MILAN — A Greek defense startup is proposing a new autonomous surveillance tower, “Outpost,” to improve the monitoring of remote islands, a capability considered crucial in territorial disputes with neighbor Turkey.
Outpost uses artificial intelligence for geo-locating, classifying and tracking a wide-range of threats including persons, drones, vessels, aircraft, vehicles, and smoke piles, according to manufacturer Lambda Automata. The use case envisioned by the company centers on the surveillance of the country’s numerous islands in the Aegean Sea, a mission for which local companies recently unveiled the Archytas drone.
The tower can be installed in remote locations with no infrastructure, enabling networked sensing of vast areas with minimal personnel requirements. Equipped with the company’s “Hydra” intelligent-perception plugin, the sensors enable the detection of threats on three-dimensional map displays.
In contrast to other platforms on the market, the Outpost uses high-caliber computer vision algorithms that allow it to turn low-cost CCTV cameras into powerful situational awareness tools. Both its hardware and software are vendor-agnostic, supporting the integration of additional sensors already deployed. The solar-powered technology is also highly customizable and can be installed within minutes, depending on requirements.
Concerning the system’s precise detection capabilities, the company remains vague, pointing to sensor configuration as the determining factor. The current performance benchmark is a “really careful observer with a pair of binoculars and a cellphone,” Lambda Automata CEO Dimitris Kottas said in an interview.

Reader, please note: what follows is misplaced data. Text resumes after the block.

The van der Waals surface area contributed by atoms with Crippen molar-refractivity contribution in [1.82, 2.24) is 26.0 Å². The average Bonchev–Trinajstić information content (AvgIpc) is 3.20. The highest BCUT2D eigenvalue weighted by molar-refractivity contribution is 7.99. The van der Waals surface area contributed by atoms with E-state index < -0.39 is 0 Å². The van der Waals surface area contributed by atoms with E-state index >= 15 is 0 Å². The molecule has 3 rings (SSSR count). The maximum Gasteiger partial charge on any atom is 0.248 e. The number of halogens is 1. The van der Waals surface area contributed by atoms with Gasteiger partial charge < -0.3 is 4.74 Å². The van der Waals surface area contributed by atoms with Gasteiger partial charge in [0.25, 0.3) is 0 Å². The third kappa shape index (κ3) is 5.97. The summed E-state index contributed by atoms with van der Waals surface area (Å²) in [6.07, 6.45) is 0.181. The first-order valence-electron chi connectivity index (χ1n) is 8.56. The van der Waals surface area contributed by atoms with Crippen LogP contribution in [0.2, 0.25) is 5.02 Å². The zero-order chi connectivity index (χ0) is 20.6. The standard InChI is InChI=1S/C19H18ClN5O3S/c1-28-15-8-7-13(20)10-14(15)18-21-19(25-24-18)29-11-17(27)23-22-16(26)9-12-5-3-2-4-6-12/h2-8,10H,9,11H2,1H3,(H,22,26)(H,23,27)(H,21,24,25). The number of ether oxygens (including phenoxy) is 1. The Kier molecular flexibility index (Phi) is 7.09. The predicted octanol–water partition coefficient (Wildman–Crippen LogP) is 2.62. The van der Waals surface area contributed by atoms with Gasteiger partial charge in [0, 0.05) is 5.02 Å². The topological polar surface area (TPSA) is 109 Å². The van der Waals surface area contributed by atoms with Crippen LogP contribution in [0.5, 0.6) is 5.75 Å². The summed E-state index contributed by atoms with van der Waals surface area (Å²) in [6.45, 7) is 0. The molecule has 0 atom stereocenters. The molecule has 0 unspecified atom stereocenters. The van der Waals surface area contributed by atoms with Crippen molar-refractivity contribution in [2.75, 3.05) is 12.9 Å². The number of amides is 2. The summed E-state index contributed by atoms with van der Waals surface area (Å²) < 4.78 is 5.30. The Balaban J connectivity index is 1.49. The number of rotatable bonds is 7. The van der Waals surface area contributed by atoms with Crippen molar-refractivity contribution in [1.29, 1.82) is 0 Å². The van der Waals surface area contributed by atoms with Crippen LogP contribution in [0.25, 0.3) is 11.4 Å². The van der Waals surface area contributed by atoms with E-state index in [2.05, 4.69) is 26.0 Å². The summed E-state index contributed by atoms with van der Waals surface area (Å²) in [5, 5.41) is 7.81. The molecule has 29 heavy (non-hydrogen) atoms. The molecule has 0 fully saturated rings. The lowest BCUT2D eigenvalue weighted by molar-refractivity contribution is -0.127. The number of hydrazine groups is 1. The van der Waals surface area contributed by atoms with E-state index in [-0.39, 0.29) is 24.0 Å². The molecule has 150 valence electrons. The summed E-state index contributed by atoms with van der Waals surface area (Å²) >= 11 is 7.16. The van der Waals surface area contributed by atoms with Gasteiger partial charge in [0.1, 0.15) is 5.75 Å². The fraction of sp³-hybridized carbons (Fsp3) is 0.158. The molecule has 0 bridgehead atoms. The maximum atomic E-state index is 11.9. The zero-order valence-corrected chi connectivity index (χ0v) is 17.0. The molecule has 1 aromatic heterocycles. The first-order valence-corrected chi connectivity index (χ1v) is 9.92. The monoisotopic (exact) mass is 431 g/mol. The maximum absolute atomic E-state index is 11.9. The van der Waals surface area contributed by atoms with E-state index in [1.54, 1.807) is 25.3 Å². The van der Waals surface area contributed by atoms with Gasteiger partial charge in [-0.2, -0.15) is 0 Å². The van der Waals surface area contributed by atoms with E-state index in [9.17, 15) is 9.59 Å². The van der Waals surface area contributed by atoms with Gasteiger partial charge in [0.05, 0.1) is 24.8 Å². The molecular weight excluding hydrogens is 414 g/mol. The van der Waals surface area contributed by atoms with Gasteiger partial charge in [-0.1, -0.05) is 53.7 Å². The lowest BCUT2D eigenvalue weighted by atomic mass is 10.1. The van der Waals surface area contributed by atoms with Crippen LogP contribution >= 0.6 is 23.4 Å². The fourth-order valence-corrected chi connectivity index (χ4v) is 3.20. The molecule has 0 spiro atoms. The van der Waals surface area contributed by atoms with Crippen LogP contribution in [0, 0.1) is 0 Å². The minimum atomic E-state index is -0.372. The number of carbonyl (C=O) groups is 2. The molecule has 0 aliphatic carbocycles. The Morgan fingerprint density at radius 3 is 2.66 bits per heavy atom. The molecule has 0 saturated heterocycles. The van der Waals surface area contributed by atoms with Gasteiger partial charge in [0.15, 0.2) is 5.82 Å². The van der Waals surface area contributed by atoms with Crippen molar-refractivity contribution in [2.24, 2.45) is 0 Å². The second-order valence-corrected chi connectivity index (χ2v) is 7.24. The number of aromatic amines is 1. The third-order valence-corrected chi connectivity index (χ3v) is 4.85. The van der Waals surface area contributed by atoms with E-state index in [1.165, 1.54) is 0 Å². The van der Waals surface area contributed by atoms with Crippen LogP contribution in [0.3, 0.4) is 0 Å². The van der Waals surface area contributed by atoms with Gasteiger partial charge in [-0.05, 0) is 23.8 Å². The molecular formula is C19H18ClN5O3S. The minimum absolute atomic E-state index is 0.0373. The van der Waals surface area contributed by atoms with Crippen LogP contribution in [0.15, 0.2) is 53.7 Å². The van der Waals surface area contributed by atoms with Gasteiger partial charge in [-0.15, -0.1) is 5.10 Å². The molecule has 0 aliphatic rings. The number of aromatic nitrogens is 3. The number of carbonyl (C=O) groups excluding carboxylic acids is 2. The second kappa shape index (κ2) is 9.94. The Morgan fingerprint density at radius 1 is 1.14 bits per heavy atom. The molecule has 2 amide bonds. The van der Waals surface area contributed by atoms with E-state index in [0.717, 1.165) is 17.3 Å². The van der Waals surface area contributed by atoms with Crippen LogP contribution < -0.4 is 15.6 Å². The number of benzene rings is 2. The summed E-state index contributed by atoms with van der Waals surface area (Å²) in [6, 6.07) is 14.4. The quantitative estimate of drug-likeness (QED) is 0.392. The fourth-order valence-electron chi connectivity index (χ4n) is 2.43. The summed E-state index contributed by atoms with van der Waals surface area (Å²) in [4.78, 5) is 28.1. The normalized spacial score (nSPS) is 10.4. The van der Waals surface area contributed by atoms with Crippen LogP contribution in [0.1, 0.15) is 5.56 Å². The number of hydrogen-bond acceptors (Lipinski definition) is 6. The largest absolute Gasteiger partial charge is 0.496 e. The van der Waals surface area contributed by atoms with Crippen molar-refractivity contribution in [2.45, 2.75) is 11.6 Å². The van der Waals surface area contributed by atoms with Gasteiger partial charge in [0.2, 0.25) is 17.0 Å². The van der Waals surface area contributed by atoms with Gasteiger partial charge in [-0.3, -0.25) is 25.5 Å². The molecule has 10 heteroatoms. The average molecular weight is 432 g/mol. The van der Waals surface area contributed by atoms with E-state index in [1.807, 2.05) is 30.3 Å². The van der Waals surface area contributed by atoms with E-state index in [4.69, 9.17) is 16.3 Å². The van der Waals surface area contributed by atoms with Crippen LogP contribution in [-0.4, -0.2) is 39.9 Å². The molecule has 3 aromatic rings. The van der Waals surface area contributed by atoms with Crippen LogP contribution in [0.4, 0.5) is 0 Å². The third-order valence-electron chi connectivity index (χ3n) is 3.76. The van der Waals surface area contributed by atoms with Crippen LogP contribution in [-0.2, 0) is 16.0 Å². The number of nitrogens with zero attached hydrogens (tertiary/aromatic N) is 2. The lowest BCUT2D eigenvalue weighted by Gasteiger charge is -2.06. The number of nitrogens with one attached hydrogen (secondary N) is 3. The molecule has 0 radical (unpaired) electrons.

He said the company’s target customer group is “defense and security agencies – as well as big corporations needing to secure critical infrastructure – in Greece, the European Union, and their allies.”
Field trials for Outpost with pilot customers are making “fast progress,” Kottas added. The technology is slated for exhibition at the annual Association of the United States Army confab Oct. 10-12 in Washington.
The company expects to reach five paid installations by the fourth quarter of 2022, and Kottas hopes to see acknowledgment of the technology through NATO and European Union innovation channels. Engineers are now working to support marine radars and sophisticated electro-optical sensors for Outpost, all fused together in a single 3D map. A counter-drone functionality and “marine testing grounds” are forecasted for the second quarter of 2023, Kottas said.
Elisabeth Gosselin-Malo is a Europe correspondent for Defense News. She covers a wide range of topics related to military procurement and international security, and specializes in reporting on the aviation sector. She is based in Milan, Italy.